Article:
In addition to the area’s tree plantings, the company says it went above and beyond the county’s newly adopted zoning requirements for a distillery, which required at least 25 percent of the property to be dedicated to agricultural use or preserved as a conservation area.

Diageo said it will have a zero waste to landfill and that at least 100 acres will serve as a natural barrier to the operation. Diageo also explained buildings will fit in the natural landscape and will contain fire as well as alcohol leaks.

Company officials said in the case of a fire or massive barrel leaks, the warehouse’s concrete dikes would contain the fire or liquid. The water retention basin would act as a secondary containment area, they said.

“The entire area of disturbance in the distillery area and warehouses is drained to the water bio retention basin,” said Kevin Young, a site planner working with Diageo. “All storm water goes through a filtration system before it exits the site. This is not required by [the zoning], but something we’re doing above [requirements].”

These extra efforts have not gone unnoticed. Outside of the Guist Creek Lake residents, Shelby County Tourism and residents expressed support for the new distillery.

“I appreciate the dilemma of [residents] and their concerns. However, this distillery has gone above and beyond what most companies try to do within our regulations and to support this community,” said Shelby County resident Katy Shabdue. “I’m very much in favor of this.”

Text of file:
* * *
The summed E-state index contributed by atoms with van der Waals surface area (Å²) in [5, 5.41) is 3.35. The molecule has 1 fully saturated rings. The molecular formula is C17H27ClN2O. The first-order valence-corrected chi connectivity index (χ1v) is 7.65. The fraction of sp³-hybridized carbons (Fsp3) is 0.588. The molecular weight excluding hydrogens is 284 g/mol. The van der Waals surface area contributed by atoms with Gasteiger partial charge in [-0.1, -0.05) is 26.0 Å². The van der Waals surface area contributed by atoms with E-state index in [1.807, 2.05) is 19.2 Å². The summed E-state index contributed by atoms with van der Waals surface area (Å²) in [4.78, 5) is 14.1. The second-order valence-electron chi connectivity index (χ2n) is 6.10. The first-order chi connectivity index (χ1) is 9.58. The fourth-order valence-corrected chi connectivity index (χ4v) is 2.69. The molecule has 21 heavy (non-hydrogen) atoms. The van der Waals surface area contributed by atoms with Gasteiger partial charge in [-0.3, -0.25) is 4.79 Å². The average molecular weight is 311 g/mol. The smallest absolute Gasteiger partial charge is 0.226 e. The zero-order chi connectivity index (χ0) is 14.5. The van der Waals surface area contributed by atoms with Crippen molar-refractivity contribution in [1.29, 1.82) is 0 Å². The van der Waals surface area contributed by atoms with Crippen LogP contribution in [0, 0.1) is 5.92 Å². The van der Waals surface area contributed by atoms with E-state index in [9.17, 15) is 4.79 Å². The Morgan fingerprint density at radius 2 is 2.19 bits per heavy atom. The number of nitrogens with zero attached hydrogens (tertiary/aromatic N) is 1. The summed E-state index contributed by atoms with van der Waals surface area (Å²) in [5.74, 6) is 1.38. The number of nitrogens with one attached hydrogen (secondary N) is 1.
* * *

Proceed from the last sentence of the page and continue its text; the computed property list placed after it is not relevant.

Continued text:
Only one resident claimed to have an issue with the whiskey fungus. The young man presented the commission with a picture of black mold. The commission did not address him and later voted in favor of the distillery.

Construction is expected to be completed within three years, Diageo says. The company still has not named the distillery.

More About Diageo’s Kentucky Distillery Plans

Tuesday, June 10th, 2014

Author - Fred MinnickDiageo still doesn’t have a name for its new Shelby County distillery, but the liquor giant somewhat revealed its American whiskey strategies at a public gathering at the Shelbyville Country Club on June 10.

Diageo officials said they’re investigating the possibilities of moving its Stitzel-Weller stills from Shively to the new location. These stills have not been used since the early 1990s, but produced some of the greatest bourbon ever made. Meanwhile, Diageo has tapped Vendome to build a 60-foot-tall column still, and Fluor Engineering to construct single story warehouses, which will be 27 feet tall and 55,000 square feet, with slight heat in the winter to keep the fire protection sprinklers from freezing. The heat will not influence aging, officials said.